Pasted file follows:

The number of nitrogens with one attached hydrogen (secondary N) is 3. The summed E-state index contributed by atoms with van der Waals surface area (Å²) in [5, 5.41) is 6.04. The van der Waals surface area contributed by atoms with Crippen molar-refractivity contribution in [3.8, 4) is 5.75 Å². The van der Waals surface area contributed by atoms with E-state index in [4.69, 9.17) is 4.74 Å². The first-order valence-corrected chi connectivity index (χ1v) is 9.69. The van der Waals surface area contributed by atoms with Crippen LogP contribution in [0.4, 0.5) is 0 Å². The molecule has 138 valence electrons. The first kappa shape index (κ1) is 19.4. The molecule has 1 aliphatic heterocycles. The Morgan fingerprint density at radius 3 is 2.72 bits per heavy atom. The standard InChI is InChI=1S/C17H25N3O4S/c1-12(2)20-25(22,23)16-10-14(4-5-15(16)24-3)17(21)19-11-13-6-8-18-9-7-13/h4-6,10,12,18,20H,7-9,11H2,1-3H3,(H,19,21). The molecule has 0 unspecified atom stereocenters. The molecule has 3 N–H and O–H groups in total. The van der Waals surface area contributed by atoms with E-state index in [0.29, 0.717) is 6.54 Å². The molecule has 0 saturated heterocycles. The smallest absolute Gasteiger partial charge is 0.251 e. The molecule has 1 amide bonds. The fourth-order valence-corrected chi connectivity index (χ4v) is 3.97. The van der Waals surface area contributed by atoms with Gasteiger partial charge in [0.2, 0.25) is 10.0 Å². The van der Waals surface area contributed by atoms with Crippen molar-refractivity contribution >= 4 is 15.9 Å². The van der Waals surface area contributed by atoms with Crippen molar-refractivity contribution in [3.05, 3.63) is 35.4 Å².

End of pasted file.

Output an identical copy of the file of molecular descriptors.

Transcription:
The number of nitrogens with one attached hydrogen (secondary N) is 3. The summed E-state index contributed by atoms with van der Waals surface area (Å²) in [5, 5.41) is 6.04. The van der Waals surface area contributed by atoms with Crippen molar-refractivity contribution in [3.8, 4) is 5.75 Å². The van der Waals surface area contributed by atoms with E-state index in [4.69, 9.17) is 4.74 Å². The first-order valence-corrected chi connectivity index (χ1v) is 9.69. The van der Waals surface area contributed by atoms with Crippen LogP contribution in [0.4, 0.5) is 0 Å². The molecule has 138 valence electrons. The first kappa shape index (κ1) is 19.4. The molecule has 1 aliphatic heterocycles. The Morgan fingerprint density at radius 3 is 2.72 bits per heavy atom. The standard InChI is InChI=1S/C17H25N3O4S/c1-12(2)20-25(22,23)16-10-14(4-5-15(16)24-3)17(21)19-11-13-6-8-18-9-7-13/h4-6,10,12,18,20H,7-9,11H2,1-3H3,(H,19,21). The molecule has 0 unspecified atom stereocenters. The molecule has 3 N–H and O–H groups in total. The van der Waals surface area contributed by atoms with E-state index in [0.29, 0.717) is 6.54 Å². The molecule has 0 saturated heterocycles. The smallest absolute Gasteiger partial charge is 0.251 e. The molecule has 1 amide bonds. The fourth-order valence-corrected chi connectivity index (χ4v) is 3.97. The van der Waals surface area contributed by atoms with Gasteiger partial charge in [0.2, 0.25) is 10.0 Å². The van der Waals surface area contributed by atoms with Crippen molar-refractivity contribution >= 4 is 15.9 Å². The van der Waals surface area contributed by atoms with Crippen molar-refractivity contribution in [3.05, 3.63) is 35.4 Å².